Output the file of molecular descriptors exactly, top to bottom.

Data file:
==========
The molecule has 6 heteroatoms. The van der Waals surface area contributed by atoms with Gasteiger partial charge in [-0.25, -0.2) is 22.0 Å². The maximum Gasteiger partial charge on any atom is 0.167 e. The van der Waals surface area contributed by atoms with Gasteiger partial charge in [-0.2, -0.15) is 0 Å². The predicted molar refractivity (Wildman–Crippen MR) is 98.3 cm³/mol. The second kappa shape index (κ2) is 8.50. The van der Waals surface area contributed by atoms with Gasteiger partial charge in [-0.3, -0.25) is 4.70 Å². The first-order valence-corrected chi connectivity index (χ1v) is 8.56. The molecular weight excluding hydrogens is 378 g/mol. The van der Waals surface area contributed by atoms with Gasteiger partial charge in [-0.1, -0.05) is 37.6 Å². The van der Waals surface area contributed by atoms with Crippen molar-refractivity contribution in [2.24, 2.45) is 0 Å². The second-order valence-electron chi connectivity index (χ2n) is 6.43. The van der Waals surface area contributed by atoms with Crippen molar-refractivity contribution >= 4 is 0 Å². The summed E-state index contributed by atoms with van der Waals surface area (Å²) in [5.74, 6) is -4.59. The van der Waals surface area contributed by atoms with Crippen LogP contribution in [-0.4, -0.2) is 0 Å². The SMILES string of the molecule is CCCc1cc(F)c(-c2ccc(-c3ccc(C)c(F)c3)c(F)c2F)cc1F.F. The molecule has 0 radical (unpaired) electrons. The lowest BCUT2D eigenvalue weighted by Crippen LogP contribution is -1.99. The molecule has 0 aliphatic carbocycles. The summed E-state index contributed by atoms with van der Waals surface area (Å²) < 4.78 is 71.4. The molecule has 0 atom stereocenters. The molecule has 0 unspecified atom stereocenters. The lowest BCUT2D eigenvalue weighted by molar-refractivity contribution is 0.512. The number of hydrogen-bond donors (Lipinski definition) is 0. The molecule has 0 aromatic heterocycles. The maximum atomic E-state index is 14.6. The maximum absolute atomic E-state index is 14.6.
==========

The molecule has 6 heteroatoms. The van der Waals surface area contributed by atoms with Gasteiger partial charge in [-0.25, -0.2) is 22.0 Å². The maximum Gasteiger partial charge on any atom is 0.167 e. The van der Waals surface area contributed by atoms with Gasteiger partial charge in [-0.2, -0.15) is 0 Å². The predicted molar refractivity (Wildman–Crippen MR) is 98.3 cm³/mol. The second kappa shape index (κ2) is 8.50. The van der Waals surface area contributed by atoms with Gasteiger partial charge in [-0.3, -0.25) is 4.70 Å². The first-order valence-corrected chi connectivity index (χ1v) is 8.56. The molecular weight excluding hydrogens is 378 g/mol. The van der Waals surface area contributed by atoms with Gasteiger partial charge in [-0.1, -0.05) is 37.6 Å². The van der Waals surface area contributed by atoms with Crippen molar-refractivity contribution in [2.24, 2.45) is 0 Å². The second-order valence-electron chi connectivity index (χ2n) is 6.43. The van der Waals surface area contributed by atoms with Crippen molar-refractivity contribution >= 4 is 0 Å². The summed E-state index contributed by atoms with van der Waals surface area (Å²) in [5.74, 6) is -4.59. The van der Waals surface area contributed by atoms with Crippen LogP contribution in [-0.4, -0.2) is 0 Å². The SMILES string of the molecule is CCCc1cc(F)c(-c2ccc(-c3ccc(C)c(F)c3)c(F)c2F)cc1F.F. The molecule has 0 radical (unpaired) electrons. The lowest BCUT2D eigenvalue weighted by Crippen LogP contribution is -1.99. The molecule has 0 aliphatic carbocycles. The summed E-state index contributed by atoms with van der Waals surface area (Å²) < 4.78 is 71.4. The molecule has 0 atom stereocenters. The molecule has 0 unspecified atom stereocenters. The lowest BCUT2D eigenvalue weighted by molar-refractivity contribution is 0.512. The number of hydrogen-bond donors (Lipinski definition) is 0. The molecule has 0 aromatic heterocycles. The maximum atomic E-state index is 14.6. The maximum absolute atomic E-state index is 14.6.